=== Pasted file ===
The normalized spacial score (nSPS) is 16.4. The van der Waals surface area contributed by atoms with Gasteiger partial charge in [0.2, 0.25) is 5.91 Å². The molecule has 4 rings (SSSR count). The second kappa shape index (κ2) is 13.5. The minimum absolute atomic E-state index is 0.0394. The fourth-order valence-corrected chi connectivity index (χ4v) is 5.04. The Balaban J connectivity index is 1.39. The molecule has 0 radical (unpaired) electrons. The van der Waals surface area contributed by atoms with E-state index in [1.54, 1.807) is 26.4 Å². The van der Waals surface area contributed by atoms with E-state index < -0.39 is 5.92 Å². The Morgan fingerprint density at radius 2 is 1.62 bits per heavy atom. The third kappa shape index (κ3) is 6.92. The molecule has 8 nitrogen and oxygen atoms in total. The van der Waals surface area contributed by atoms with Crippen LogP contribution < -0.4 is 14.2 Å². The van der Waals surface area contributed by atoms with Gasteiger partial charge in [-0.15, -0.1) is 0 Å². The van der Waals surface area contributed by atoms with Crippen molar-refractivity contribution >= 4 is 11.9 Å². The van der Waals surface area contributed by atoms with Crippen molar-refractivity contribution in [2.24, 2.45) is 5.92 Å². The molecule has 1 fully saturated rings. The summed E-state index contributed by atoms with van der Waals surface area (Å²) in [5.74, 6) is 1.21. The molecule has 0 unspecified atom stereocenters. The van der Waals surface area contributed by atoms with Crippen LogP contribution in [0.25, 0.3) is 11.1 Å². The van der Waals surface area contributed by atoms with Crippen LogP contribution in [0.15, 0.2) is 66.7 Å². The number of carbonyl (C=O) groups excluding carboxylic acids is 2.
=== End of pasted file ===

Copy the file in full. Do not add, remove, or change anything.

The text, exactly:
The normalized spacial score (nSPS) is 16.4. The van der Waals surface area contributed by atoms with Gasteiger partial charge in [0.2, 0.25) is 5.91 Å². The molecule has 4 rings (SSSR count). The second kappa shape index (κ2) is 13.5. The minimum absolute atomic E-state index is 0.0394. The fourth-order valence-corrected chi connectivity index (χ4v) is 5.04. The Balaban J connectivity index is 1.39. The molecule has 0 radical (unpaired) electrons. The van der Waals surface area contributed by atoms with E-state index in [1.54, 1.807) is 26.4 Å². The van der Waals surface area contributed by atoms with E-state index < -0.39 is 5.92 Å². The Morgan fingerprint density at radius 2 is 1.62 bits per heavy atom. The third kappa shape index (κ3) is 6.92. The molecule has 8 nitrogen and oxygen atoms in total. The van der Waals surface area contributed by atoms with Crippen LogP contribution < -0.4 is 14.2 Å². The van der Waals surface area contributed by atoms with Gasteiger partial charge in [-0.15, -0.1) is 0 Å². The van der Waals surface area contributed by atoms with Crippen molar-refractivity contribution >= 4 is 11.9 Å². The van der Waals surface area contributed by atoms with Crippen molar-refractivity contribution in [2.24, 2.45) is 5.92 Å². The molecule has 1 fully saturated rings. The summed E-state index contributed by atoms with van der Waals surface area (Å²) in [5.74, 6) is 1.21. The molecule has 0 unspecified atom stereocenters. The van der Waals surface area contributed by atoms with Crippen LogP contribution in [0.25, 0.3) is 11.1 Å². The van der Waals surface area contributed by atoms with Crippen LogP contribution in [0.15, 0.2) is 66.7 Å². The number of carbonyl (C=O) groups excluding carboxylic acids is 2.